When a rough idea has been ok’d by an editor for publication, the first thing I do is find models for important elements of the drawing, and do ‘studies’.

For example, a recent drawing for The New Yorker magazine involved penguins. I google-imaged (a new verb I just created) ‘penguin’, then familiarized myself with the Penguin’s anatomy and physical attributes by sketching off the photo images. Once familiar with the flightless bird’s basic shape and anatomy, I was able to design a cartoon version of a penguin:

Penguin Study

Having worked out the penguin’s design and practiced building it from different angles, I was ready to compose the finished drawing:


Which went smoothly, since I’d already worked out how I would draw the penguins.

I also use models for furniture and interiors. Having specific architectural details and interior design elements in the drawing creates emotion in the viewing experience. Those details create the illusion of reality on the page. It is as if the people in the drawing are alive and moving around their space and the viewer is standing nearby off to the side. The viewer can relate to the drawing emotionally.

New Yorker cartoonists Charles Saxon and Robert Weber were both masters of this approach. Here are two examples:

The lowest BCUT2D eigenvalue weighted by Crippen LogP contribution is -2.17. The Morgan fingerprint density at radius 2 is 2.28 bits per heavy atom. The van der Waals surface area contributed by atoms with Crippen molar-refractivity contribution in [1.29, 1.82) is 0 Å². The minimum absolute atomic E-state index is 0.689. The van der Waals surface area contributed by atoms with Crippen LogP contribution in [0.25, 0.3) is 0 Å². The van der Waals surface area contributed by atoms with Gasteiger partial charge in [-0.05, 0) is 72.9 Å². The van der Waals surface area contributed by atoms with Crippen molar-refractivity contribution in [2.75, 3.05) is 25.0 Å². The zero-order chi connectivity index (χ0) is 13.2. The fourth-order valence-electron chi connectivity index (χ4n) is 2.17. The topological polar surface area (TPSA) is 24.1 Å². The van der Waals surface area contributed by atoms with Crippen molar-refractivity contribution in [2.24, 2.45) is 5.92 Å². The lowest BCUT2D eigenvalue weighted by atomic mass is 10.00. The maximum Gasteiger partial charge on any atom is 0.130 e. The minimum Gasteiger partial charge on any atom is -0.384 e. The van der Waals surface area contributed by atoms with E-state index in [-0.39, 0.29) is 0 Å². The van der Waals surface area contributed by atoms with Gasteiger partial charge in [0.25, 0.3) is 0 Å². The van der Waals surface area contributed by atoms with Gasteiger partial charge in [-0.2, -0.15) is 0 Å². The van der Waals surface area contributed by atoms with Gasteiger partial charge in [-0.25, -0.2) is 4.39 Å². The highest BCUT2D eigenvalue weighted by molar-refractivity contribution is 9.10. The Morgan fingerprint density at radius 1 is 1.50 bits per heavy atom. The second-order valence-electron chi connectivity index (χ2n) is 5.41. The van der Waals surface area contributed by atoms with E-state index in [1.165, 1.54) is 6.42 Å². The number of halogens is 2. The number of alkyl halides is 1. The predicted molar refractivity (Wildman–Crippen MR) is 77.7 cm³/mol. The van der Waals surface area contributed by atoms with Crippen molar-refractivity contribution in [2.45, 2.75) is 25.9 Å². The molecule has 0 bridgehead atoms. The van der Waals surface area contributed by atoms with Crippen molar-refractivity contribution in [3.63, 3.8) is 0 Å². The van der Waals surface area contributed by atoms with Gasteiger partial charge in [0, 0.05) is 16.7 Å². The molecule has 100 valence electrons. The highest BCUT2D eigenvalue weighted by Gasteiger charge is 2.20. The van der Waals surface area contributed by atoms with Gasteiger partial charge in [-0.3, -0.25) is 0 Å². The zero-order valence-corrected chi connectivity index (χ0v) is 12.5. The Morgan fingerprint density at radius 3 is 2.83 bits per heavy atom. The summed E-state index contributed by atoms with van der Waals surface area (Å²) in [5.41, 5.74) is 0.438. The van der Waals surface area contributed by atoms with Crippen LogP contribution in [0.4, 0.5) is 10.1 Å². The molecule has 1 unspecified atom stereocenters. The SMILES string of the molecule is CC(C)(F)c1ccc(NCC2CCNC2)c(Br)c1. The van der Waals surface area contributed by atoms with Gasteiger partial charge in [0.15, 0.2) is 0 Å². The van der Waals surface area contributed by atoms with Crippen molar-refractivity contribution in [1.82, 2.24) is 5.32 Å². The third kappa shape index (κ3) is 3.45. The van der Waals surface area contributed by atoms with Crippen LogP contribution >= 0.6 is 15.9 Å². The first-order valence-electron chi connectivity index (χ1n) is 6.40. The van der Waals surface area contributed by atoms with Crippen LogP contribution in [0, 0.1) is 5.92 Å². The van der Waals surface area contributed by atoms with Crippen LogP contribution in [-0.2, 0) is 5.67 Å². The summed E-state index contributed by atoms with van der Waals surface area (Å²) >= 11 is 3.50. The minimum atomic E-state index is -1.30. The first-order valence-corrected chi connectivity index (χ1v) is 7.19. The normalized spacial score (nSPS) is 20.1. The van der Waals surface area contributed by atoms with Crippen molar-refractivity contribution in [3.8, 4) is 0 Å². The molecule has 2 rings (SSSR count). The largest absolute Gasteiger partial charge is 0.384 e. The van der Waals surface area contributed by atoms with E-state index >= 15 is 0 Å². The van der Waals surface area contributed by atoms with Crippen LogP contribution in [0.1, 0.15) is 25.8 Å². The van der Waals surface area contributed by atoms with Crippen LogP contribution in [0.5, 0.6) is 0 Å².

Note how specific the furniture and interior elements are.

And Robert Weber:


Clearly, the fruit stand, gazebo and apartment building are drawn from life, rather than simply the imagination.

For a recent finished drawing for Barron’s involving a shrink’s office, I used these photo references:



To produce this result:

1729 89-10


It’s no Charles Saxon, but to me, the realism of the couch, the rug pattern, the window detailing and the basic architecture of the building outside add to the emotional content of the drawing.

Of course, the use of live models in art is not new:



And in our present day, has been taken to new levels:




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